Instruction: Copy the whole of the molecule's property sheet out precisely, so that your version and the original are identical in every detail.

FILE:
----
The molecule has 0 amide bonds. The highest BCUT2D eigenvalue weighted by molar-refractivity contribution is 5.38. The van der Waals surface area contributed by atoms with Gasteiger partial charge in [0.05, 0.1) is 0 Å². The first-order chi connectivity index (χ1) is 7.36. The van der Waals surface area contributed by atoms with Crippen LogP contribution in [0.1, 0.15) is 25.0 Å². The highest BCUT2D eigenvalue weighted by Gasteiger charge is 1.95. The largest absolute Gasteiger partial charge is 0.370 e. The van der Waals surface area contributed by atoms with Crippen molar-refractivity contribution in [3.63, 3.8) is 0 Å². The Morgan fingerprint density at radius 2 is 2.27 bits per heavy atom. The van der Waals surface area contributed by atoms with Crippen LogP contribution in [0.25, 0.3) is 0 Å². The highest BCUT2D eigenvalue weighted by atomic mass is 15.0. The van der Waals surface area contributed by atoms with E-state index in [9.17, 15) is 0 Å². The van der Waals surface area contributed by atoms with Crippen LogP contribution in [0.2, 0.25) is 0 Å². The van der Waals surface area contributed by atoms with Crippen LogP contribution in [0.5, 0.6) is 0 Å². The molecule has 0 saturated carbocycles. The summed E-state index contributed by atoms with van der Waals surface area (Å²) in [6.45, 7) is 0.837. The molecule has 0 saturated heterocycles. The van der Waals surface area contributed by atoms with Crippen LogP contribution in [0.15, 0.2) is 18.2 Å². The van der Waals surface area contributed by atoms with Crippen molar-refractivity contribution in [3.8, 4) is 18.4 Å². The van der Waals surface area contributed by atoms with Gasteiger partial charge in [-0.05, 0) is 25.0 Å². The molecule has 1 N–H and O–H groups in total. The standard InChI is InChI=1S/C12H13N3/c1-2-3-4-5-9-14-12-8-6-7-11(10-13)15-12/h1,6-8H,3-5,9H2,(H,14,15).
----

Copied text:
The molecule has 0 amide bonds. The highest BCUT2D eigenvalue weighted by molar-refractivity contribution is 5.38. The van der Waals surface area contributed by atoms with Gasteiger partial charge in [0.05, 0.1) is 0 Å². The first-order chi connectivity index (χ1) is 7.36. The van der Waals surface area contributed by atoms with Crippen LogP contribution in [0.1, 0.15) is 25.0 Å². The highest BCUT2D eigenvalue weighted by Gasteiger charge is 1.95. The largest absolute Gasteiger partial charge is 0.370 e. The van der Waals surface area contributed by atoms with Crippen molar-refractivity contribution in [3.63, 3.8) is 0 Å². The Morgan fingerprint density at radius 2 is 2.27 bits per heavy atom. The van der Waals surface area contributed by atoms with Crippen LogP contribution in [0.25, 0.3) is 0 Å². The highest BCUT2D eigenvalue weighted by atomic mass is 15.0. The van der Waals surface area contributed by atoms with E-state index in [9.17, 15) is 0 Å². The van der Waals surface area contributed by atoms with Crippen LogP contribution in [0.2, 0.25) is 0 Å². The van der Waals surface area contributed by atoms with Crippen LogP contribution in [0.5, 0.6) is 0 Å². The molecule has 0 saturated carbocycles. The summed E-state index contributed by atoms with van der Waals surface area (Å²) in [6.45, 7) is 0.837. The molecule has 0 saturated heterocycles. The van der Waals surface area contributed by atoms with Crippen LogP contribution in [0.15, 0.2) is 18.2 Å². The van der Waals surface area contributed by atoms with Crippen molar-refractivity contribution in [3.8, 4) is 18.4 Å². The van der Waals surface area contributed by atoms with Gasteiger partial charge in [-0.05, 0) is 25.0 Å². The molecule has 1 N–H and O–H groups in total. The standard InChI is InChI=1S/C12H13N3/c1-2-3-4-5-9-14-12-8-6-7-11(10-13)15-12/h1,6-8H,3-5,9H2,(H,14,15).